REMESO Conference Archive

REMESO arranges several conferences and workshops yearly. Here we have gathered some of the more important events, with links to proceedings and full programs.  Scroll down to see the conferences.

Labour rights as Human rightsLABOUR RIGHTS AS HUMAN RIGHTS?

MIGRATION, LABOUR MARKET RESTRUCTURING AND
THE ROLE OF CIVIL SOCIETY IN GLOBAL GOVERNANCE

UNESCO-MOST conference, Norrköping, 30 May- 1 June, 2012

Recent decades have seen remoulded or new transnational migration systems across the globe. Inter- and intra-regional migration have been propelled by major political and economic changes in Eastern Europe, massive growth of industrial and service economies such as China and India and increasing conflict- and climate driven refugee movements. This is accompanied by an unprecedented mobility of capital, restructuring of economies and flexibilisation of labour markets. Hence, the new political economy of migration is linked to informalisation and precarisation of work with re-enforced ethnic, racial and gender segmentations, as well as deteriorating social rights.

On this background major international organisations have seeked to establish global normative frameworks for human and labour rights and fair rules for cross-border movement. Among them is the UN initiative for ‘fair globalization’. Another is the ILO’s ‘decent work agenda’. In addition, a range of civil society movements are engaged in redefining issues of migration and global governance in the nexus of human rights, social rights and labour rights.

A Forum for Dialogue on Migration, “Decent Work” and Global Governance
This global scenario of structural change was the context for the Labour Rights as Human Rights? conference in Norrköping, Sweden, organised by REMESO (Institute for Research on Migration, Ethnicity, and Society) at Linköping University in collaboration with the INMD (International Network for Migration and Development), under the auspices of UNESCO-MOST and with financial support from The Swedish Council for Working Life and Social Research (FAS) and the Swedish Research Council (VR).

Conference Director - Professor Carl-Ulrik Schierup, Director REMESO
Conference Coordinator - Branka Likić-Brborić, Lecturer REMESO
Conference Secretary- Nedzad Mesic, PhD-cand, REMESO
Press Contact and Communication - Erik Berggren, Communications Manager REMESO

Keynote:

Stephen Castles, University of Sydney
Saskia Sassen, Columbia University
Guy Standing, University of Bath
Ronaldo Munck, Dublin City University
Raul Delgado Wise, University of Zacatecas, INMD, UNESCO

 

Program >>

Proceedings >>

Video:

Welcome and introduction >>

Keynotes:

Stephen Castles, University of Sydney >> - Migration, Precarious Work and Rights. Historical and Current Perspectives

Guy Standing, University of Bath >> - Migrants and Denizens – Core of the Precariat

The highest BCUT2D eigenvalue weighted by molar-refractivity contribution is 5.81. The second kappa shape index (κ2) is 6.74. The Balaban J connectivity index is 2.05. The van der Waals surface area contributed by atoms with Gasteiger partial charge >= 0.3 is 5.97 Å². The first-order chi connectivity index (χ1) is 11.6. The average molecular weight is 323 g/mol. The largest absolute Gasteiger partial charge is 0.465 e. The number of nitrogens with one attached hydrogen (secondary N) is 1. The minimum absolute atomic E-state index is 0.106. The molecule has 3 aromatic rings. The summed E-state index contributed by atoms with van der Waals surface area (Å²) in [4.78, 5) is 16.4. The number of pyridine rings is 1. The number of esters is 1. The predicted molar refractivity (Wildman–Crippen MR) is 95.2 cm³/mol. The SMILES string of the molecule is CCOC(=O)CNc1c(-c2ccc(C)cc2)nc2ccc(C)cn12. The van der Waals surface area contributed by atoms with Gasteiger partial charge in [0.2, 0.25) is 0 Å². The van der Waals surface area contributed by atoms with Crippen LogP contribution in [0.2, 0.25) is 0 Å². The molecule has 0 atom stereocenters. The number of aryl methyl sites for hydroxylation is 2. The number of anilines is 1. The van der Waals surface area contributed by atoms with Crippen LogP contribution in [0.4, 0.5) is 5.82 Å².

Saskia Sassen, Columbia University >> - A Savage Sorting of Winners and Losers: Can Human Rights Take Us Beyond?

Ronaldo Munck, Dublin City University >> Beyond North and South: Migration, Informalization and Trade Union Revitalization

Panel discussion - Stephen Castles, Guy Standing, Saskia Sassen, Ronaldo Munck
Discussants:  Anna Avendaño, Immigrant Worker Programme AFL-CIO and Jorge Romero Leon, Open Society Institute, New York
 >>

 

Austere Histories

Social Exclusion and the Erasure of Colonial Memories in European Societies

An International Symposium at REMESO, Linköping University. 28 – 29 November 2013, at Arbetets Museum, Norrköping


EUROPEAN SOCIETIES have recently turned toward more austere political regimes. Evidence of this can be seen in budget cuts, management of the labor market and restrictions of welfare systems, as well as in new regimes of migration and citizenship. In the wake of these changes new forms of social inclusion and exclusion appear that are justified through a reactivation of differences of race, class and gender, all this serving, in its turn, to justify new forms of labor extraction and the formation of a new underclass or “precariat”. Another consequence is that democracy itself has become precarious. While the agents and adherents of austerity programs impose themselves as democracy’s saviors, practitioners of democracy find themselves pushed toward the extra-parliamentary margins.

This symposium investigated how a current politics of austerity affects our cultural memory. Are we witnessing a turn toward austerity in theories and practices of historiography, as well as in pedagogies of history? Can we speak of an austere historiography, an enforcement of conformity on Europe past and present?

If this is the case, it helps explain that certain narratives of the European past are now privileged whereas other parts of the cultural heritage are weeded out. Strong tendencies and interests are apparently at work to purge the histories of specific European nations, but also those of Europe, the West, and globalization from cultural plurality. In their stead, assertively heroic and homogeneous stories about the past of nations, regions, institutions and religions are being retold, reinvented, and re-launched. In brief, history (including public debate on history and history education) is again becoming either “nationalistic” or “cosmopolitan” – but cosmopolitan in a way that tend to celebrate the achievements of Europe and posit the West as a model of universality, humanism and perhaps also of the human as such.

Among the sacrifices of this tendency are multiculturalism, postcolonial memories, and minority discourses of all kinds. What is lost is the very complexity and contradictoriness of Europe and the West. Especially, colonial and postcolonial memories are evicted from their recently claimed habitats in the European past, and again placed at the outskirts, far beyond the limit of the Western world.